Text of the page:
Issue 161, page 1
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Greek mythology has many grand epics, like the Trojan war and the subsequent wanderings of Odysseus, but its real richness is in its cast of supporting players. For instance, when Odysseus left for the war he left the upbringing of his son to an old nobleman called Mentor which is, of course, the origin of our mentor. Homer probably coined this name from meno, "to stay, abide" or, considering the extraordinary duration of Odysseus' absence, from menetos, "patient, long-suffering". It is also thought possible that he was alluding to the word mnemonikos, "mindful", the origin of our mnemonic.
One mythological character whose name is definitely related to mnemonic is Mnemosyne whose name is Greek for "memory". Although she was a Titan (a race of giants who warred with the gods), she was courted by Zeus, king of the gods, and bore him nine daughters - the Muses. The significance of her name probably lies in the fact that, before writing was invented, poets would have required prodigious memories. Other words related to her name are amnesia (from Greek a-mnesia, "forgetfulness", literally "not-remembering"), amnesty (a deliberate "forgetting") and anamnesis, the recovery of lost memory (literally "not-not-remembering").
For reasons which are unclear, the Romans equated Mnemosyne with Moneta, a name given to Juno in her role as the goddess of coinage. Moneta is Latin for "mint" and is the origin of our words money, mint and monetary.
The semi-divine muses were said to be the origin of all artistic inspiration. They were Calliope, Clio, Erato, Euterpe, Melpomene, Polymnia, Terpsichore, Thalia and Urania.
Calliope means either "beautiful face" or "beautiful voice" (you choose) from Greek kalli- "beautiful" + ops "face" or "voice". She was the muse of epic poetry so it is rather odd that her name was given to a mechanical steam organ. The name of the muse is pronounced kal-EYE-o-pea but in the circus world this peculiarly American instrument is known as a KALLY-oap.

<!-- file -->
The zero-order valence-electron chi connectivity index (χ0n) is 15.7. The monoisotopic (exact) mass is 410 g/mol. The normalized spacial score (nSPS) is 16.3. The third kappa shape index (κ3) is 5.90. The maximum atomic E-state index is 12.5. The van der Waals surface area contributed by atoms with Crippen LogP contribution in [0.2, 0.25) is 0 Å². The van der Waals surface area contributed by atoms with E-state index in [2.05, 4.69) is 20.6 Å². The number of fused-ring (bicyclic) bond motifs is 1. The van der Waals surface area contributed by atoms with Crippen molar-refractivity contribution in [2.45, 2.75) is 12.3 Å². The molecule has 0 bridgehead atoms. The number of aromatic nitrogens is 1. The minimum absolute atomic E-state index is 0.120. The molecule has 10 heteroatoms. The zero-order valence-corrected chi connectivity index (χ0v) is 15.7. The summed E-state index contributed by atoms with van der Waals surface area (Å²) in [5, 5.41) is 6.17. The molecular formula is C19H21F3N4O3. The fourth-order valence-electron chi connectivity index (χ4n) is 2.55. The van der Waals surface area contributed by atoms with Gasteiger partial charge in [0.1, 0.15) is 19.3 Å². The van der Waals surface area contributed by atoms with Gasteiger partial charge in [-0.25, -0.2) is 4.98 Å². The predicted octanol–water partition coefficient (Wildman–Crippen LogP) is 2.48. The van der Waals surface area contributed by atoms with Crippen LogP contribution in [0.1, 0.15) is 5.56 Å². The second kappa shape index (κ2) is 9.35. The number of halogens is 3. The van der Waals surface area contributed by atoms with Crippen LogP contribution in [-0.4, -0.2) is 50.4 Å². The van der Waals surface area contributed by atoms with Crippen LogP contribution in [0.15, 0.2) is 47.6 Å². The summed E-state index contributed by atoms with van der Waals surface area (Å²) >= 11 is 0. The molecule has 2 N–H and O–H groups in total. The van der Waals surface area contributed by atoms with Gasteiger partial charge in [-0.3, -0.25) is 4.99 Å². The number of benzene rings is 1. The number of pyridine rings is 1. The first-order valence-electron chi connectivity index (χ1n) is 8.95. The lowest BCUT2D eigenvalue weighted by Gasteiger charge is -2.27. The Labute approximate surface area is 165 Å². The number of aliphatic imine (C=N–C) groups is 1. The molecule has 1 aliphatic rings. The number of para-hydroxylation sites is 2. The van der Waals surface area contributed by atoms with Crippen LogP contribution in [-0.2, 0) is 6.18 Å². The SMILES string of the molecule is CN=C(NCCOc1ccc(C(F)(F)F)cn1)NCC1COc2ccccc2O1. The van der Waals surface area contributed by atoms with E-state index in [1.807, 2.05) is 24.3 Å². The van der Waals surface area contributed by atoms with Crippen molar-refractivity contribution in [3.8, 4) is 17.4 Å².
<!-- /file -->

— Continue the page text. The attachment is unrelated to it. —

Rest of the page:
Clio, "fame", was a fitting name for the muse of history - the record of famous deeds. Erato, "passionate", was the muse of singers and lyric poets. Euterpe, "delightful" had a rather specialized role. She was the muse who inspired flute players. Polymnia (from poly "many" + hymnia, "hymns") was, as one might expect, the muse of sacred verse and Urania ("heavenly") governed the "art" of astronomy.
Melpomene ("songstress") was the muse of tragedy while her sister Thalia ("cheerful") ruled over comedy. Symbolic representations of these two muses are often prominently displayed in theaters as the twin masks of the dramatic arts. The word comedy (from Greek komes, "village" + aoidos, "minstrel") has its roots in ancient village revels but tragedy is not so easily explained. The original Greek word was tragodia which seems to be formed from tragos, "goat" + ode, "song" but there is little agreement on why this should be so. Although the Greek ode is pronounced O-day, it is the origin of our word ode (pronounced ode).
Terpsichore is sometimes used as a synonym for dance and this muse's name means simply "delighting in dance", from terpo, "to delight" + choros, "dance". Although we now think of a chorus as a group of singers, its ancient Greek ancestor, choros, meant a troupe of dancers who might also happen to chant verse. Choir is just a version of chorus which took a slightly different route on its way into modern English.
There are some words which we do not normally associate with the muses, though we should. Music is literally "of the muse", a museum is a "home of the muses" and a mosaic (from Latin opus musaicum) is "the work of the muses". More obscure are musette (French for "little muse"), a kind of bagpipe"; miskin (English for "little muse"), also a bagpipe; musophobist, "one who regards poetry with suspicion and dislike", and antithalial (from the name Thales), "opposed to fun or festivity".
Surprisingly, the verb to muse which means "to ponder" has nothing at all to do with the mythical muses. It comes from the Old French muse, "a muzzle" and originally referred to the hunters' practice of holding a dog's snout in the air so that he could find a scent. The dog must have looked pretty foolish while "lost in thought" like this as this gave rise to the French muser, meaning "to stare stupidly". It was this latter verb which gave us amuse and bemuse.
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